Reset Emergency Remote Learning Practices: Parents are Not OK

Below are three social media posts from close members of my circle.

Post 1: So for real, I just need some sympathy. Between my two school-age kids, they are expected to use Classroom Dojo, Microsoft Teams, Zoom, 6 Google classrooms, Zearn, Prodigy, Khan Academy, and YouTube. Plus the uploading of all assignments falls on parents, who actually possess the camera phones to take the photos of completed assignments that they have printed out on the home printer. And we get the texts and emails when kids (ages 7 and 10) don’t complete assignments. I call Uncle. I am not Ok.

Post 2: I'm trying to do online learning with kids and parents who have language barriers and my district says I need to document every day what I'm doing so we can show we are teaching. I'm now having to drive into my school to hold a face to face translation session with a family member so it will be easier to go back online soon.

Post 3: Ever been involved in a major pandemic, working from home on sketchy internet and trying to manage children while worrying about getting sick and losing your job. Yeah, me neither. There is no playbook for where we are right now. Just be kind and patient to each other.

The following is also a graphic I grabbed tonight from Scott McLeod's site Dangerously Irrelevant. Scott invited some feedback, and I've responded below with ways we can reset emergency remote learning right now and not kill the parents in the process. Read the graphic first and then proceed to the Phase responses below it.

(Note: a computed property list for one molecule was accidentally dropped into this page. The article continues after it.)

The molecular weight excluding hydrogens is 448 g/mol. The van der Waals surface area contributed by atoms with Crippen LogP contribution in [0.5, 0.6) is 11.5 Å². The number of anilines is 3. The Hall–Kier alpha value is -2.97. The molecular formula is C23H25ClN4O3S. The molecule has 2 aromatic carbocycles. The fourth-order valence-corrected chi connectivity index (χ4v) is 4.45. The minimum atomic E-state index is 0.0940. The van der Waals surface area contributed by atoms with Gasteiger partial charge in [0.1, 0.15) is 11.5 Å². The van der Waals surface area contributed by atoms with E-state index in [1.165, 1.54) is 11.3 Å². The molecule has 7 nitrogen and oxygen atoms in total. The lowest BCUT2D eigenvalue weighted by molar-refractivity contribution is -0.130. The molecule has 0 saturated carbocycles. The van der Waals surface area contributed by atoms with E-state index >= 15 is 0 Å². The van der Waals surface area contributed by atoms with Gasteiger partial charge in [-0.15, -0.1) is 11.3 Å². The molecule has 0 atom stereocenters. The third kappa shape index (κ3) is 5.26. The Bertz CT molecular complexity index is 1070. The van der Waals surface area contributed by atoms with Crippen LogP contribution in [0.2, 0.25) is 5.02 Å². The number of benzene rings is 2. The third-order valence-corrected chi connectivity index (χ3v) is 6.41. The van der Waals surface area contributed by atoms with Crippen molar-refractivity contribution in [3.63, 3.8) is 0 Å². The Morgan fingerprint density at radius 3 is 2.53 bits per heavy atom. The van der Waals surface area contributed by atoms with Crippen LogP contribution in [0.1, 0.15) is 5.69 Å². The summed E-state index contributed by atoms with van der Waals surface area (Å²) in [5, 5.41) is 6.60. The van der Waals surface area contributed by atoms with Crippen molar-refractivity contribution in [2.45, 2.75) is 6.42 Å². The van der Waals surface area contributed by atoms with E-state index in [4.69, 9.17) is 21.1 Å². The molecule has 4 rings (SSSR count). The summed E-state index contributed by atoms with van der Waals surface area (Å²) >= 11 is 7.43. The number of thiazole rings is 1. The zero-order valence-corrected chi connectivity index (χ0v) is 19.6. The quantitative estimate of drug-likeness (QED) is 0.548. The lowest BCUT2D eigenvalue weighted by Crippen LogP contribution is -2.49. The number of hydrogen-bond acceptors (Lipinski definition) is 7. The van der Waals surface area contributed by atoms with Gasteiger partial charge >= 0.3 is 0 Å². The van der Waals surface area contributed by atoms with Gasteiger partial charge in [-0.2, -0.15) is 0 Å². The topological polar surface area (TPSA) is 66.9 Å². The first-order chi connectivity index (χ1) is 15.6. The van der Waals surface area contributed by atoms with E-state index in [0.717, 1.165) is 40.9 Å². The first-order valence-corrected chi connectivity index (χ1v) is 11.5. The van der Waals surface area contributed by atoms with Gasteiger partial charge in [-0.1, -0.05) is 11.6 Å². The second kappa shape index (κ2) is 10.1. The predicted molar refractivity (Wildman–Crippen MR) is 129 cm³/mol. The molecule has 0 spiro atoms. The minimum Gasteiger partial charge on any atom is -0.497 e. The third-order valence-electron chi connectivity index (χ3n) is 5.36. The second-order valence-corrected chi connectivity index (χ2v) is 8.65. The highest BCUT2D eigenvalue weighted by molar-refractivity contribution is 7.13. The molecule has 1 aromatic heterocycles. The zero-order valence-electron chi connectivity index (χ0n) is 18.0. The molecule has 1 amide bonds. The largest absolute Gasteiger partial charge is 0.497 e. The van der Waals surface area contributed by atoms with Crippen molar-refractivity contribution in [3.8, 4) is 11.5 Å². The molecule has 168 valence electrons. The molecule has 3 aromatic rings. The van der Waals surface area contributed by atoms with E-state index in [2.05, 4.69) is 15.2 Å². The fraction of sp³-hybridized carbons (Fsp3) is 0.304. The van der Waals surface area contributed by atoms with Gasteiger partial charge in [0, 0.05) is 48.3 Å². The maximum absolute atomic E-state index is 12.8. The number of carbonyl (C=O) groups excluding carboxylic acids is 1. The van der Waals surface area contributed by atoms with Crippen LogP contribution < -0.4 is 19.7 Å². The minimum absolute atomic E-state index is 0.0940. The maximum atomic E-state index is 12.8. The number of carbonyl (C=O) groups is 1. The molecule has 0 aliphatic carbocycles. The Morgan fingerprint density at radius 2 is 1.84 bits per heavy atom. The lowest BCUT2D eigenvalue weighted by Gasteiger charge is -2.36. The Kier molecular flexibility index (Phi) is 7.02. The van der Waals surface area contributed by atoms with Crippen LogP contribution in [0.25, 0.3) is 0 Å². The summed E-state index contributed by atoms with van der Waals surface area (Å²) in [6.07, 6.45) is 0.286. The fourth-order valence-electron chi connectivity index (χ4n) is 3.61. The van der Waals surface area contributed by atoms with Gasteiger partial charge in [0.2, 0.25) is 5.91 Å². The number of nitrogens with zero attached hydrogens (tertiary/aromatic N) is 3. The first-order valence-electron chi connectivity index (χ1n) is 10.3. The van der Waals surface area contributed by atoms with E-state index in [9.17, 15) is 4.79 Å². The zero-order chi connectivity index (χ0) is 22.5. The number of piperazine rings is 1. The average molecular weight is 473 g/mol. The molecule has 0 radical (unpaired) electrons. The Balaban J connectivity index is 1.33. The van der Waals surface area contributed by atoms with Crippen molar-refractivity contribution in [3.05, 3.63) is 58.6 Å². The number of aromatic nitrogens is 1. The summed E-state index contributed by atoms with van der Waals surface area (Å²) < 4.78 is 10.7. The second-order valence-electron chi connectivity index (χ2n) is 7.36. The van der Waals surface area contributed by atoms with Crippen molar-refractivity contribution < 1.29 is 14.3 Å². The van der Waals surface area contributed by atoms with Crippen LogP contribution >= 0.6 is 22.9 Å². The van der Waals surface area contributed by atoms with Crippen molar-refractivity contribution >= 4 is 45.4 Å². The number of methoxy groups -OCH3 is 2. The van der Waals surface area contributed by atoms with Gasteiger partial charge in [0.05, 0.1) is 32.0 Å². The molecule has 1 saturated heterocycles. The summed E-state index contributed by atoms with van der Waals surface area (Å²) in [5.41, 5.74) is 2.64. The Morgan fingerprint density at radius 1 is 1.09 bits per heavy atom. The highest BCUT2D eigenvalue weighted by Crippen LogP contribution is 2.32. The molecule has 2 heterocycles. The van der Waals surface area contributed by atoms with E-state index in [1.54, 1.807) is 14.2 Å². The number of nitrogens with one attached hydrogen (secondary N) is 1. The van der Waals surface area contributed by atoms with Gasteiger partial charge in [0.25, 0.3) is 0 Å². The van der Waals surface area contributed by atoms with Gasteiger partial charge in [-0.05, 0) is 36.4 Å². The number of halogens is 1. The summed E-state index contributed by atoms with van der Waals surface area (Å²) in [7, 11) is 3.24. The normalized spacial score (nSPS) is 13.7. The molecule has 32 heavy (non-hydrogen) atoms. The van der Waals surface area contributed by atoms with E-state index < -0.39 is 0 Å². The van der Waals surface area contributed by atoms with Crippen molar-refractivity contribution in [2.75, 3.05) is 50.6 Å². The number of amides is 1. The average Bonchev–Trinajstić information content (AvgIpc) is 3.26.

Phase 1

Let's take a look at check three in the graphic above. Did anyone stop to do a plan, do, study, act cycle on the initial approach? Were parents involved in that cycle? And how was it communicated? Why in the world would schools send teachers out to deliver online learning without proper training? Job 1 is to make sure students and families are ready to communicate in a pandemic. Are they safe? How do you know who is ready to learn? What does your data tell you? I'm not seeing a lot of intervention plans. I'm seeing more dates to start learning online. Who is ready to start learning online? How? Who is ready to teach and learn this way? What parent input forums were given? How do you account for synchronous and asynchronous learning expectations? Have you surveyed parents on the best times for learning given their work schedules? Do you have any understanding of how work submission windows work in emergency remote learning? What are you doing on mobile? Why in the hell are you copying bad practices in the face to face and replicating them online with too much work, short assessment windows, and expectations that working parents text you right back? This is not your teacher's fault. You are setting them up to fail. Take a step back and lead in phase one differently. Hit reset as a leader.